I remember what she said as if it were yesterday.
“You know I’m certainly not one to gossip, but I did wonder why your Pastor was going into a bar on Saturday night.”
“Now, Aunt Minnie, I’m sure he had a mighty good reason.”
I was tired of her constant innuendos about what she called, clerical errors. She did not attend church, but she was determined to catch any and all members of the clergy in what she considered compromising situations so she could say, “See? They aren’t any better than anybody else.”
To shut her up I admitted I knew why he was there, and it was not to party, or whatever other scenario she had concocted.
“ Someone from his congregation called, panic stricken and about to fall off the alcoholic wagon. He was going to rescue his friend.” I did not tell her I was that person.
When I left for college I didn’t return to this town until I had been in a successful business and marriage and then lost both because of my own foolishness. Ten years later, I came back here for a fresh start.
As soon as I got off the bus that day I saw a man crumpled on the sidewalk, like so much trash. I noticed a rather large scar on his left arm. People were walking around him; some with a disgusted glance that he was in the way. One man stopped his car and got out to check on him. That man was Pastor Majors.
I remember hanging around to see how the whole thing went down. While the Good Samaritan checked the man for a pulse, he dialed 911 for assistance. It was beginning to rain so he took off his own jacket to shield the unconscious fellow. As I walked away, I saw his bumper sticker with the name of a church. It was a simple invitation to join them for a different kind of fellowship.
The name of that congregation seemed to blink off and on in my subconscious like a big neon sign. I couldn’t get what I had seen out of my mind: A complete stranger took the time to give aid and comfort to a dirty, funny-smelling, street person, and he did it with such kindness and concern. It was haunting.
John Majors shook my hand that first Sunday with genuine gladness to see me. We were about the same age. He said he remembered a guy by my name who had been a great athlete…something he had admired back then. I was ashamed to tell him how much I had messed up by getting in with the wrong crowd who thought it was cool to drink and smoke funny cigarettes and pop anything that looked like a pill, as long as it wasn’t a vitamin or something else good for you.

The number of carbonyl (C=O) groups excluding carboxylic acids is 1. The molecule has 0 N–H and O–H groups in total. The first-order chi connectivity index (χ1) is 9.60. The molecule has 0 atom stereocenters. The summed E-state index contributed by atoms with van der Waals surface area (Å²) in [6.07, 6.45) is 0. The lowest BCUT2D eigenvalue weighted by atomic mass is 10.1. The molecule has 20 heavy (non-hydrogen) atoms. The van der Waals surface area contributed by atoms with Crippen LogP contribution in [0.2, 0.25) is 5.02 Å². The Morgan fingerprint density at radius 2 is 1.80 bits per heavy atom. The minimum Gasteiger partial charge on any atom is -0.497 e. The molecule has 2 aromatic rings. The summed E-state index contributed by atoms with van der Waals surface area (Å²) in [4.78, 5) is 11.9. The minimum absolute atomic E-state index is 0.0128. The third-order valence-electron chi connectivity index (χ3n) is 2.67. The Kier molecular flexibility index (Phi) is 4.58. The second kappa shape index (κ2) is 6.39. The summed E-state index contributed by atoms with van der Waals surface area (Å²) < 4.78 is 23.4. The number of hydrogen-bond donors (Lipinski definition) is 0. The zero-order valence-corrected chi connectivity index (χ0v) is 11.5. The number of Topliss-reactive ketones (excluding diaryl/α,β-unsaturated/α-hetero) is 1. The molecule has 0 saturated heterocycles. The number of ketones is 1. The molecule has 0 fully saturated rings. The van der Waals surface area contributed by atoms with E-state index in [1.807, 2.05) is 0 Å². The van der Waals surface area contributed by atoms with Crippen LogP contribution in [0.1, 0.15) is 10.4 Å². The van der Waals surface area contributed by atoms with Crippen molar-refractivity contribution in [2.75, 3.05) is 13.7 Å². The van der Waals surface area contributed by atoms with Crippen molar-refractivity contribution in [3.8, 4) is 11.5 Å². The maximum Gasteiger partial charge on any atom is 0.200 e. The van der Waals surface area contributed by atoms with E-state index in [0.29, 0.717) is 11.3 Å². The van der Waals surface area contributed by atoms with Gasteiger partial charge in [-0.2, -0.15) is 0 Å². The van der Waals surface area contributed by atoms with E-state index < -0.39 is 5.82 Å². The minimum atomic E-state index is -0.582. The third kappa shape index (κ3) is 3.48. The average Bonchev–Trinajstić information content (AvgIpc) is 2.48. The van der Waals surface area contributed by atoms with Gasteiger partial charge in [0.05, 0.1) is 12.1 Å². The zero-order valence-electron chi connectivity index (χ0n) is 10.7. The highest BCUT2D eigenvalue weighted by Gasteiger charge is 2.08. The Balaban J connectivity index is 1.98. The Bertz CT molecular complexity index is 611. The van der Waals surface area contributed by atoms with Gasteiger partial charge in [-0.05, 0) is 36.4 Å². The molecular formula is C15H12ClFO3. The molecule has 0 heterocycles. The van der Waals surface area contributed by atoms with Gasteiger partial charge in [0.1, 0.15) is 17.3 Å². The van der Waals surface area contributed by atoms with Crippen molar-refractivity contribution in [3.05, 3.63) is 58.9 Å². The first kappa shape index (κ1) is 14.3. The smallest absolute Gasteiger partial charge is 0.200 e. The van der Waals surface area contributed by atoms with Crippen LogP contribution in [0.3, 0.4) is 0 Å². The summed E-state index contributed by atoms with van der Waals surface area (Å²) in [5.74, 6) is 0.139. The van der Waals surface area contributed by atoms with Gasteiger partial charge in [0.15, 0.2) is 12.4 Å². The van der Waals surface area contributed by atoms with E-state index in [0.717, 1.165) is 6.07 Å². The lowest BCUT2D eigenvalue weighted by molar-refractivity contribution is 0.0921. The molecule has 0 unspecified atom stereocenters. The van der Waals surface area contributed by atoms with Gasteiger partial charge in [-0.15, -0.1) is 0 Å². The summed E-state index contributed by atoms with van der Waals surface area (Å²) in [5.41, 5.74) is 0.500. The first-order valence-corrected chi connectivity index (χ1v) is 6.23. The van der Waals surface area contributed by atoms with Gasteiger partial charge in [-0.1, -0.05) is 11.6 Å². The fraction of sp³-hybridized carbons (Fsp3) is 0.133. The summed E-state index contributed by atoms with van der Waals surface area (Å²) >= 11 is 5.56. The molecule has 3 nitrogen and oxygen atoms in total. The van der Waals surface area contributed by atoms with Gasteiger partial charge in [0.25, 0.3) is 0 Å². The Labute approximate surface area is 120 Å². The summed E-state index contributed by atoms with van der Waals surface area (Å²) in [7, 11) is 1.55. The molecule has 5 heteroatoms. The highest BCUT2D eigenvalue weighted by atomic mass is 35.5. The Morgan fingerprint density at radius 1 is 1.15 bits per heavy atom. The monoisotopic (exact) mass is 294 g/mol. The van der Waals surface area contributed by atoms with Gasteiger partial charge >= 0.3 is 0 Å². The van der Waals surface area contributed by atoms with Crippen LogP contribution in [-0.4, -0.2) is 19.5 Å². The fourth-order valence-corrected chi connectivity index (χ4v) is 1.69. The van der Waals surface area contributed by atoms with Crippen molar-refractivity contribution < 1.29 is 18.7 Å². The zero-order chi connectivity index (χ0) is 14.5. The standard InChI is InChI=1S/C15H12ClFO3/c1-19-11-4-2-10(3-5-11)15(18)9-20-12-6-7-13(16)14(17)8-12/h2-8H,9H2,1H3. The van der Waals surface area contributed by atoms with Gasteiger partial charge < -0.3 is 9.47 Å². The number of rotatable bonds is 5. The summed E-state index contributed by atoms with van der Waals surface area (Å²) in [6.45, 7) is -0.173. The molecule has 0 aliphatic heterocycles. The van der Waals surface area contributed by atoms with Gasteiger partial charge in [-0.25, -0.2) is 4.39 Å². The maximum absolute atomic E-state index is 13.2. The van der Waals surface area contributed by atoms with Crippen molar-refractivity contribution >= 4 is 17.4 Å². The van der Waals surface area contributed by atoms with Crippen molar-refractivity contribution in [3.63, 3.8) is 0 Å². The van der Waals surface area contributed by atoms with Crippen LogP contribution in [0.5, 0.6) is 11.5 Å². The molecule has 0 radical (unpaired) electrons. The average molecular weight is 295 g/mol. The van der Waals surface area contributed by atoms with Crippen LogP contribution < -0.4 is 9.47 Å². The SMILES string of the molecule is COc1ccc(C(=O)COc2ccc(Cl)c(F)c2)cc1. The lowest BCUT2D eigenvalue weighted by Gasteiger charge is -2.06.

Pastor Major’s direct way of teaching was so enveloped in wisdom and integrity I found myself going back week after week. The day I was baptized I met a man full of good humor and reassurance. He was to assist me in a room in the back.
“Welcome to the fold, Brother. Stepping out to follow Jesus is the best thing that will ever happen to you. The next best thing, in my opinion, is having the privilege to hear a minister of the Gospel who absolutely walks the talk. He is a wonderful mentor and brother in Christ. I, for one, would be dead without him.”
The man said his name was Tom. As he reached for the white robe I was to wear, he swayed a little, as if about to faint. His face was pale and he was perspiring. I helped him to sit down. Pastor came in just in time to retrieve a special glucose paste from the pocket of Tom’s coat and get some into the shaking man’s mouth to counteract the insulin reaction.
“Did you eat something this morning, my friend?” Pastor showed great concern.
Tom barely whispered. “Apparently not enough.”
They seemed to understand each other with little dialogue.
After the service I was greeted and hugged by a line of loving folks who treated me like family. At the end was Tom. As he held out his hand, I noticed his left arm. There was a large ugly scar.
That afternoon I headed for Aunt Minnie’s. I had a lot to report to her before it was too late.
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